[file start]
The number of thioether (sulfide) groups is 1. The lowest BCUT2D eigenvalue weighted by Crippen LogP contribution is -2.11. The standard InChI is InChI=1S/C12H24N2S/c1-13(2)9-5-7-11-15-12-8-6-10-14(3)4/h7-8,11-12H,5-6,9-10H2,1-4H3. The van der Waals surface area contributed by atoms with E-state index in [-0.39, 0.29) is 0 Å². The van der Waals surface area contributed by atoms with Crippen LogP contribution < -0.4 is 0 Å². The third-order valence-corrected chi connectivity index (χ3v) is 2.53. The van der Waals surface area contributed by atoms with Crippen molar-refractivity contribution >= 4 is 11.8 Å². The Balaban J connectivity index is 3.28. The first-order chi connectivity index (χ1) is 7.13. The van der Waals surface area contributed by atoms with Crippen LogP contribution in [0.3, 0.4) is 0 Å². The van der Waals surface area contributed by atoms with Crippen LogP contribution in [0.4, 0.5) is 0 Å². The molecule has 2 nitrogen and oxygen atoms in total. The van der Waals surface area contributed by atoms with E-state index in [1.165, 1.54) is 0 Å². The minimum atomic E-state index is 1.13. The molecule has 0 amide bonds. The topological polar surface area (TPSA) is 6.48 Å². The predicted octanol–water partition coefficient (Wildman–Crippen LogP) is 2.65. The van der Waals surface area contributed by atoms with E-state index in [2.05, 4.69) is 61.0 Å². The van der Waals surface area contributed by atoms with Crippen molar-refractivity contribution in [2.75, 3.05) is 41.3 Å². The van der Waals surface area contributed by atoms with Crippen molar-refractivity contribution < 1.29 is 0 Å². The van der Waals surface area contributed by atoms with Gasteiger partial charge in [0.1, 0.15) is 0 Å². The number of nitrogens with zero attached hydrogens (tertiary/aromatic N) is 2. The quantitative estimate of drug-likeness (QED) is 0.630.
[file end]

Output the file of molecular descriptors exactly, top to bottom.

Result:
The number of thioether (sulfide) groups is 1. The lowest BCUT2D eigenvalue weighted by Crippen LogP contribution is -2.11. The standard InChI is InChI=1S/C12H24N2S/c1-13(2)9-5-7-11-15-12-8-6-10-14(3)4/h7-8,11-12H,5-6,9-10H2,1-4H3. The van der Waals surface area contributed by atoms with E-state index in [-0.39, 0.29) is 0 Å². The van der Waals surface area contributed by atoms with Crippen LogP contribution < -0.4 is 0 Å². The third-order valence-corrected chi connectivity index (χ3v) is 2.53. The van der Waals surface area contributed by atoms with Crippen molar-refractivity contribution >= 4 is 11.8 Å². The Balaban J connectivity index is 3.28. The first-order chi connectivity index (χ1) is 7.13. The van der Waals surface area contributed by atoms with Crippen LogP contribution in [0.3, 0.4) is 0 Å². The van der Waals surface area contributed by atoms with Crippen LogP contribution in [0.4, 0.5) is 0 Å². The molecule has 2 nitrogen and oxygen atoms in total. The van der Waals surface area contributed by atoms with E-state index in [1.165, 1.54) is 0 Å². The minimum atomic E-state index is 1.13. The molecule has 0 amide bonds. The topological polar surface area (TPSA) is 6.48 Å². The predicted octanol–water partition coefficient (Wildman–Crippen LogP) is 2.65. The van der Waals surface area contributed by atoms with E-state index in [2.05, 4.69) is 61.0 Å². The van der Waals surface area contributed by atoms with Crippen molar-refractivity contribution in [2.75, 3.05) is 41.3 Å². The van der Waals surface area contributed by atoms with Crippen molar-refractivity contribution < 1.29 is 0 Å². The van der Waals surface area contributed by atoms with Gasteiger partial charge in [0.1, 0.15) is 0 Å². The number of nitrogens with zero attached hydrogens (tertiary/aromatic N) is 2. The quantitative estimate of drug-likeness (QED) is 0.630.